Flash: What do hot energy markets mean for you?
#Articles — 14.03.2022

FLASH: What do hot energy markets mean for you?

Edmund Shing, Global Chief Investment Officer

Norwegian Krone: upside potential I BNP Paribas Wealth Management

Key Messages

Is the current conflict the sole driver of very high fossil fuel prices? No. They are clearly a contributor, but both oil and gas prices had been rising and were actually high well before the conflict started.

This rising trend in energy prices has been going on for quite a number of months due to the global increase in demand, partly because of the strength of the global economy but also the fact that Western countries have reopened post lockdowns and people are starting to travel more.

The risk of global recession has clearly risen over the last few weeks because of the damage to consumer confidence, on the one hand from worries and uncertainties over how the current conflict is impacting economic growth; and on the other hand, from very high oil and gas prices, acting like a global tax on households and companies.

Can we cope without Russia supplies, and ultimately wean ourselves off natural gas? Not in the short term. Europe has become over-reliant on historically relatively cheap gas imports from Russia, which are certainly no longer cheap today. That said, warmer spring weather will seasonally reduce European natural gas demand, while greater renewable energy electricity output should reduce gas demand for electricity generation.

Europe will accelerate investment in renewable energy (solar, wind, hydroelectric and other alternative sources) in order replace our reliance on Russian gas for electricity generation. This is a long-term, not short-term solution.

What are our favourite investment solutions in the energy space? One area we really like is renewable energy storage infrastructure (e.g. industrial batteries), as we will still need electricity when the wind does not blow and the sun does not shine. Listed and unlisted funds in this space can offer attractive income yields, often in the 5-6% range.

Why are energy prices so high?

Any car owner cannot escape the ugly truth that the price of the pump has soared in recent weeks at the time of publishing this paper. Indeed Brent crude oil was around $110 a barrel and gas prices too have hit record highs.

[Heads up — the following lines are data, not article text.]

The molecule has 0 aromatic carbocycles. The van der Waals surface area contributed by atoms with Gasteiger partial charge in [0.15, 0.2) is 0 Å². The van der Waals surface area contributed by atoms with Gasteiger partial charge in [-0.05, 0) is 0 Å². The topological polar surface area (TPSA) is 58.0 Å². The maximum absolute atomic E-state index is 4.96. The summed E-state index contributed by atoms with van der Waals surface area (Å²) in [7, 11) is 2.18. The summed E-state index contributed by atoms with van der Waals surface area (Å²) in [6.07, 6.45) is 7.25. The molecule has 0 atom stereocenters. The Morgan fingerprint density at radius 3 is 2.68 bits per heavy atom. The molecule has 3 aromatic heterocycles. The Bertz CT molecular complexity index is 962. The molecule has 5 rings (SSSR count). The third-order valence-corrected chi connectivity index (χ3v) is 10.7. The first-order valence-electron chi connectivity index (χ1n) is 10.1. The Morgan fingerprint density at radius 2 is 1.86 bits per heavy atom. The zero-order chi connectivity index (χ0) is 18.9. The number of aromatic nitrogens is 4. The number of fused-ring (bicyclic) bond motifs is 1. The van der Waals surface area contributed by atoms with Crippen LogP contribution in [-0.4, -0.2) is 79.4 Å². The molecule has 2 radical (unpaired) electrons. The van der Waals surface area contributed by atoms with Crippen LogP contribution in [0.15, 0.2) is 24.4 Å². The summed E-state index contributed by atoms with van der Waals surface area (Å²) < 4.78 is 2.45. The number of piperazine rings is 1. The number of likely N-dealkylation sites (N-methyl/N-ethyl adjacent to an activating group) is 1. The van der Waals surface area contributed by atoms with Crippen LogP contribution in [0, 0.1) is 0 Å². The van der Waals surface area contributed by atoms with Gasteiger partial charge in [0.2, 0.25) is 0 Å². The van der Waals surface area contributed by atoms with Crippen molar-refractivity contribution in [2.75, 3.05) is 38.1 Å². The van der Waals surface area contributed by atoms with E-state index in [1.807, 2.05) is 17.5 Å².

The big question is, can we pin these rises on the conflict or are there more, fundamental reasons behind this rise?

Summarising the current energy markets

Energy markets are obviously very tight and very expensive. They are a clear motor behind the very high inflation rates we are seeing across the world today.

Is the current conflict the sole driver of very high fossil fuel prices? No. While clearly a contributor to today’s multi-year high oil & gas prices, these prices had been rising quickly well before the conflict started.

This rising trend in energy prices has been going on for quite a number of months, driven largely by a global increased in demand. This is partly due to the strength of the global economy and the re-openings of domestic economies post lockdowns, we are now travelling more once again.

In addition, the ability of oil-producing nations, such as the OPEC+ group of nations, to supply more oil has been relatively constrained. It always comes back to a question of supply and demand.

In conclusion, demand has been growing robustly up until recently, and supply has struggled to keep up.

Previous oil price shocks resulted in economic recession. Do we see recession ahead today?

The risk of global recession has clearly risen sharply over the last few weeks because of the damage to consumer confidence, firstly from worries and uncertainties over what the conflict means for economic growth.

Secondly, very high oil and gas prices have also depressed consumer sentiment. Elevated energy prices act like a global tax on the economy, transferring wealth and money from countries that import and consume energy to oil & gas-producing nations.

The beneficiaries today are the OPEC+ member nations, for instance, in the Middle East. The rest of us are paying the cost via a higher energy “tax”, which inevitably means that we tend to consume a less of everything else because energy for transport and heating is an essential cost. Heating and travel tend to be relatively inelastic. So, we tend to adapt as households by consuming less elsewhere. This has a negative knock-on effect on economic growth.

Thus, the risk of recession has certainly increased. It is by no means certain, because what caused a recession in the past was not just the fact that oil and gas prices were very high, but also that that they then stayed very high for some considerable time, at least three to six months. This is what we need to watch for. If oil and gas prices stay at their current levels for at least the next three to six months, then yes, we could be looking at an economic recession thereafter. At this point, that outcome is by no means certain.

If we were to strip Russia out of global oil exports, can other sources compensate to supply more oil?

For Europe, the situation is even worse than a potential lack of crude oil, it is rather a massive shortfall in natural gas supply. The impact is much greater on Europe than on other economies such as the US, because the US actually today the largest producer of oil in the world. They are largely self-sufficient, whereas in Europe we certainly are not, particularly in terms of our natural gas needs.